What Is Estimated Ultimate Recovery?
Estimated ultimate recovery (EUR) is a production term commonly used in the oil and gas industry. Estimated ultimate recovery is an approximation of the quantity of oil or gas that is potentially recoverable or has already been recovered from a reserve or well.
Understanding Estimated Ultimate Recovery (EUR)
Estimated ultimate recovery can be calculated using many differing methods and units depending on the project or study being conducted. In the oil and gas industry, it is of the utmost importance that drilling projects meet an acceptable EUR threshold for a project to be considered viable and profitable.
A more precise definition of EUR is "discovered oil reserves" and there are three categories, each based on the degree of likelihood that the oil can be recovered using current technology.
- Proven Reserves — There is a greater than 90 percent chance that the oil will be recovered.
- Probable Reserves — The chance of actually getting the oil out is greater than 50 percent.
- Possible Reserves — The likelihood of recovering the oil is significant, but less than 50 percent.
Keep in mind that part of an oil field's probable and possible reserves are converted into proven reserves over time. These reserves can be recategorized for a number of reasons ranging from improvements in oil recovery methods and techniques to changing oil prices. For example, as oil prices rise, the quantity of proven reserves also rises because the breakeven price of recovery can be met. Reserves that were too expensive to produce at lower oil prices become viable as oil prices rise. This makes it possible to reclassify these more costly reserves as proven. The opposite happens as oil prices fall. If oil reserves become too expensive to recover at current market prices, the probability of them being produced also falls. This results in reserves being reclassified from proven back to probable or even possible.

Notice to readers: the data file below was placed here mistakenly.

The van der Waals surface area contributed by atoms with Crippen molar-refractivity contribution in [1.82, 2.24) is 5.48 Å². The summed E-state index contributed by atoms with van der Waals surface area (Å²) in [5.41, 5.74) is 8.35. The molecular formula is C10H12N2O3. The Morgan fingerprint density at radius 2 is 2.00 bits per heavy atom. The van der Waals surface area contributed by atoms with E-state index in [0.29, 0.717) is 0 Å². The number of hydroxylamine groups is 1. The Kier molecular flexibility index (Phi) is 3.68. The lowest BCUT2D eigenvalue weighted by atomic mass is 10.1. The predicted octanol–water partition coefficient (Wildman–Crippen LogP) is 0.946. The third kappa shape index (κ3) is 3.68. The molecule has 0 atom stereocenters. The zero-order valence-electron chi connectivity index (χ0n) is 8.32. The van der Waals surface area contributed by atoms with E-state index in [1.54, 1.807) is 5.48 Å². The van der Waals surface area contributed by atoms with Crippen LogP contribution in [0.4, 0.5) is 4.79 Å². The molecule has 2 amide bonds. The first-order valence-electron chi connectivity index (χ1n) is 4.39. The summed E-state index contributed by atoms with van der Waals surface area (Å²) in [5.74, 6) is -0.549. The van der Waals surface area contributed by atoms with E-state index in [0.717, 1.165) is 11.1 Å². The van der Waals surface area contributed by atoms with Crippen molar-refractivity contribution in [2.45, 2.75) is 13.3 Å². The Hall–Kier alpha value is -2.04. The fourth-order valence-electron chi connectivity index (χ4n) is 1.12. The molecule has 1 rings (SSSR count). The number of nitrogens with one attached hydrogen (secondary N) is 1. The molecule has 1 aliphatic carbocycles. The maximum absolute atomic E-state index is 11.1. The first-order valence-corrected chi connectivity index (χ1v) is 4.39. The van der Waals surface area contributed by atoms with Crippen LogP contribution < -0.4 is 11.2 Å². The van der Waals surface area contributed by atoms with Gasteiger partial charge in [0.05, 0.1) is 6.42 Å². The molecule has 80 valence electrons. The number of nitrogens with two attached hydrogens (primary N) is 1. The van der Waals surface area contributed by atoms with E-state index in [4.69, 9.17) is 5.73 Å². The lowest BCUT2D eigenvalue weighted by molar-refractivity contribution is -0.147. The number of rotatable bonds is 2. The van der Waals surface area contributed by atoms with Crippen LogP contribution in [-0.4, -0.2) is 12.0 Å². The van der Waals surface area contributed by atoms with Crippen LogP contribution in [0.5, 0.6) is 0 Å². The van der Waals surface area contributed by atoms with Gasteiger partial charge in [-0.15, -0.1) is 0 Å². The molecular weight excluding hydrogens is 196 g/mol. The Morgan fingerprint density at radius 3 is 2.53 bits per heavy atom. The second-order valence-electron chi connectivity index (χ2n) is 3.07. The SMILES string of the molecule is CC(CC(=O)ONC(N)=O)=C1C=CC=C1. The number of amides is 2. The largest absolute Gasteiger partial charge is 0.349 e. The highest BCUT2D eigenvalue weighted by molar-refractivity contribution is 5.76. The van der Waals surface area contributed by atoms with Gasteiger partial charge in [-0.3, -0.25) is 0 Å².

EUR's Use to Value Oil Reserves
Without an estimated ultimate recovery, oil companies would not be able to make rational investment decisions. Like all projects, management needs to be able to estimate accurately the net present value (NPV) of an oil drilling project. This valuation exercise requires several inputs, like the cost of bringing the first barrel to production, the cost of capital, the long-term price of oil and the ultimate amount of oil that will be produced, or EUR. Without an EUR, it would not be possible to reach an accurate valuation of the potential oil reserves.